By Josh Rogin Global Opinions October 1, 2017In the first national election of the Trump era, more than a half-dozen Obama administration national security officials are running for Congress, which could result in the largest influx of foreign-policy-minded Democrats to Capitol Hill in years. But all of them face the challenge of moving from the world of policy to politics and translating their Washington résumés into arguments that appeal to locally focused voters.
Officials from President Barack Obama’s National Security Council, State Department and Defense Department have returned home to run for Congress in 2018. Each has a different story, constituency and task at hand. But they all have come to the conclusion that, after long careers in government bureaucracies, their best chance to serve meaningfully is to enter the political fray.
But can they convince voters that their foreign policy experience qualifies them to fight on behalf of local issues? That careers in Washington give them the credibility and skills to reform a broken system? And can they raise enough money to win?
Some of these Democratic aspirants are entering politics in reaction to what they see as a national crisis caused by the Trump presidency. They argue that only by returning the House to Democratic hands can the country be set on the right track.
Tom Malinowski, who served as assistant secretary of state for democracy, human rights and labor under Obama, told me he is running in New Jersey because he sees the United States’ role and identity as a force for good in the world being squandered by President Trump.
“The values that I’ve been fighting for around the world are the values that are being called into question here in the United States,” Malinowski said. “It can’t be fixed by writing policy papers. It can only be fixed through the political process.”
Other candidates are not running against Trump at all. Elissa Slotkin is campaigning in Michigan on her record of serving both Democratic and Republican administrations. Before joining the Pentagon under Obama, she was a career CIA analyst and served three tours in Iraq.
National security officials often work on bipartisan issues and can credibly claim to put country over party, she argued. “What I’m most proud of is helping administrations in both parties,” she said.
These candidates know national security may not feature prominently in their races, with one good exception. Andy Kim, who served as White House National Security Council director for Iraq under Obama, is running in New Jersey’s 3rd District, where the largest local employer is Joint Base McGuire-Dix-Lakehurst.
Other candidates will have to translate their experience for local constituencies. They include Daniel Baer, Obama’s ambassador to the Organization for Security and Cooperation in Europe, who is running in Colorado, and Ed Meier, who worked in Hillary Clinton’s State Department, who is running in Texas.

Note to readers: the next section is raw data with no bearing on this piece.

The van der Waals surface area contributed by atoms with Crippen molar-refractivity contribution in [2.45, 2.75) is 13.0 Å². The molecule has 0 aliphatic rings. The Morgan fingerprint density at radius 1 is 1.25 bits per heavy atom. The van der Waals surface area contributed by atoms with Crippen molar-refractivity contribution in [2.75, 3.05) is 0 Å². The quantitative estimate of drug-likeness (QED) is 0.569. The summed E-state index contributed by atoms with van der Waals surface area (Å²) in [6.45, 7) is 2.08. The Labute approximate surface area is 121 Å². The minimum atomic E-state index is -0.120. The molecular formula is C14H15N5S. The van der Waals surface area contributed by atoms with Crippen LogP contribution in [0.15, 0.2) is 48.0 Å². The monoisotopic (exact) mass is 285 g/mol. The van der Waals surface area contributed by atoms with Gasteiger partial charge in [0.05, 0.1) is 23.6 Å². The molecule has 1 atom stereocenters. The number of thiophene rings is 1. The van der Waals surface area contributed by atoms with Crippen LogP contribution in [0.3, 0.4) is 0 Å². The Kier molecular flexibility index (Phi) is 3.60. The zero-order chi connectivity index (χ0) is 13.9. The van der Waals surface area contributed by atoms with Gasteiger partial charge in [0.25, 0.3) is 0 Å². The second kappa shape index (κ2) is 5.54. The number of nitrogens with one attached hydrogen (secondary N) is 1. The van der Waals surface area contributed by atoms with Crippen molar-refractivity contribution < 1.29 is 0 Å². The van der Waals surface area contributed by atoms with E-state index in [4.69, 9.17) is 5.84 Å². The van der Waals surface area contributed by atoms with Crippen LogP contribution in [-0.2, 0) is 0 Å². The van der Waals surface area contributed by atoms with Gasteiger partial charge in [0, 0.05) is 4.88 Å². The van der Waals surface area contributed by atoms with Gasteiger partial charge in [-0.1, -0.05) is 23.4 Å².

The recent track record of Democratic national security policy officials running for Congress is mixed. Jon Ossoff, a former national security staffer on Capitol Hill, this year lost a special election in Georgia that got national attention and cost millions of dollars. His story illustrates the risk of nationalizing these races.
Rep. Josh Gottheimer (D-N.J.), a former speechwriter for President Bill Clinton, successfully made the jump from policy wonk to politician. He said that national-security-minded Democrats could be the key to taking over purple districts because they tend to be strong on terrorism and fiscally conservative, but progressive on social issues.
“In order to expand the party and our caucus, it’s key that we grow the middle,” he said. “This is the way to a majority.”
Another success story is Rep. Stephanie Murphy, a former Pentagon policy official who unseated a Republican incumbent in Florida in 2016.
Many of the candidates lamented that the Democratic foreign policy community is not well organized to support them. Several groups fund political action around progressive national security issues, but there’s no real infrastructure to support national security candidates.
The candidates must prove their viability through fundraising, and many will be calling upon the same networks, potentially competing with each other. But their biggest challenge will be to show constituents that despite being absent from their districts for years, they are locally focused.
“You better have some local cred,” said Joel Rubin, a former State Department official who ran unsuccessfully for Congress last year in Maryland. “You have to demonstrate why you matter to the locals, and that’s a hard thing for people who haven’t been locally active.”
He is now a town council member in Chevy Chase, Md.
All of these Democratic candidates are determined to prove that it takes someone who knows how Washington works to fix Washington. Trump ran on the opposite idea. Next November, voters across the country will take a look at Trump’s results and decide whom they agree with more.